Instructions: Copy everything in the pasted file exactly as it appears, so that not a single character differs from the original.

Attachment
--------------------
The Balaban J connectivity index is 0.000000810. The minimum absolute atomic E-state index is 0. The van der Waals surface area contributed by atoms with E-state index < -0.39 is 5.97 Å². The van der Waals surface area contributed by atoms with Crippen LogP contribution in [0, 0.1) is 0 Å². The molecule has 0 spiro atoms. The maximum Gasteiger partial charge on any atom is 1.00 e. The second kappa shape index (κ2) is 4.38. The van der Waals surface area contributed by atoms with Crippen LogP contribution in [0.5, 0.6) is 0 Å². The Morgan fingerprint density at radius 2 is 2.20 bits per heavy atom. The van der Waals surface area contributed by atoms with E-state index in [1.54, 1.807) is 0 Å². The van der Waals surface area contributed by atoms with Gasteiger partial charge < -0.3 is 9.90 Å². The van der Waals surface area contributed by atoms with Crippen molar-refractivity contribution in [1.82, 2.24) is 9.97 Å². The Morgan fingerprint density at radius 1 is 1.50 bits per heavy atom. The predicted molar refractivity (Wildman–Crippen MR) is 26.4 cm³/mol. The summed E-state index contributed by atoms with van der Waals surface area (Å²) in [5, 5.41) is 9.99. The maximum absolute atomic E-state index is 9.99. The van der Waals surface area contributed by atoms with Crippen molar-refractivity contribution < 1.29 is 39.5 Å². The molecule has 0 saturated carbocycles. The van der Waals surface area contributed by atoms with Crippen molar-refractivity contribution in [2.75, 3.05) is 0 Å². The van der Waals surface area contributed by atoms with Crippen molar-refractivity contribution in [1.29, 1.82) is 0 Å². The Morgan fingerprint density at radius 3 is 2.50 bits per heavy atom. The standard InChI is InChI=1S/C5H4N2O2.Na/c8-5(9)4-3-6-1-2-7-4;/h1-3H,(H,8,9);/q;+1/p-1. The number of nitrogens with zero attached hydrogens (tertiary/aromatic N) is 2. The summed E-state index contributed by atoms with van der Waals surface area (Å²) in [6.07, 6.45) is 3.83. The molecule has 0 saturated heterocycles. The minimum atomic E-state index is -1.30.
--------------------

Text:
The Balaban J connectivity index is 0.000000810. The minimum absolute atomic E-state index is 0. The van der Waals surface area contributed by atoms with E-state index < -0.39 is 5.97 Å². The van der Waals surface area contributed by atoms with Crippen LogP contribution in [0, 0.1) is 0 Å². The molecule has 0 spiro atoms. The maximum Gasteiger partial charge on any atom is 1.00 e. The second kappa shape index (κ2) is 4.38. The van der Waals surface area contributed by atoms with Crippen LogP contribution in [0.5, 0.6) is 0 Å². The Morgan fingerprint density at radius 2 is 2.20 bits per heavy atom. The van der Waals surface area contributed by atoms with E-state index in [1.54, 1.807) is 0 Å². The van der Waals surface area contributed by atoms with Gasteiger partial charge < -0.3 is 9.90 Å². The van der Waals surface area contributed by atoms with Crippen molar-refractivity contribution in [1.82, 2.24) is 9.97 Å². The Morgan fingerprint density at radius 1 is 1.50 bits per heavy atom. The predicted molar refractivity (Wildman–Crippen MR) is 26.4 cm³/mol. The summed E-state index contributed by atoms with van der Waals surface area (Å²) in [5, 5.41) is 9.99. The maximum absolute atomic E-state index is 9.99. The van der Waals surface area contributed by atoms with Crippen molar-refractivity contribution < 1.29 is 39.5 Å². The molecule has 0 saturated carbocycles. The van der Waals surface area contributed by atoms with Crippen molar-refractivity contribution in [2.75, 3.05) is 0 Å². The van der Waals surface area contributed by atoms with Crippen molar-refractivity contribution in [1.29, 1.82) is 0 Å². The Morgan fingerprint density at radius 3 is 2.50 bits per heavy atom. The standard InChI is InChI=1S/C5H4N2O2.Na/c8-5(9)4-3-6-1-2-7-4;/h1-3H,(H,8,9);/q;+1/p-1. The number of nitrogens with zero attached hydrogens (tertiary/aromatic N) is 2. The summed E-state index contributed by atoms with van der Waals surface area (Å²) in [6.07, 6.45) is 3.83. The molecule has 0 saturated heterocycles. The minimum atomic E-state index is -1.30.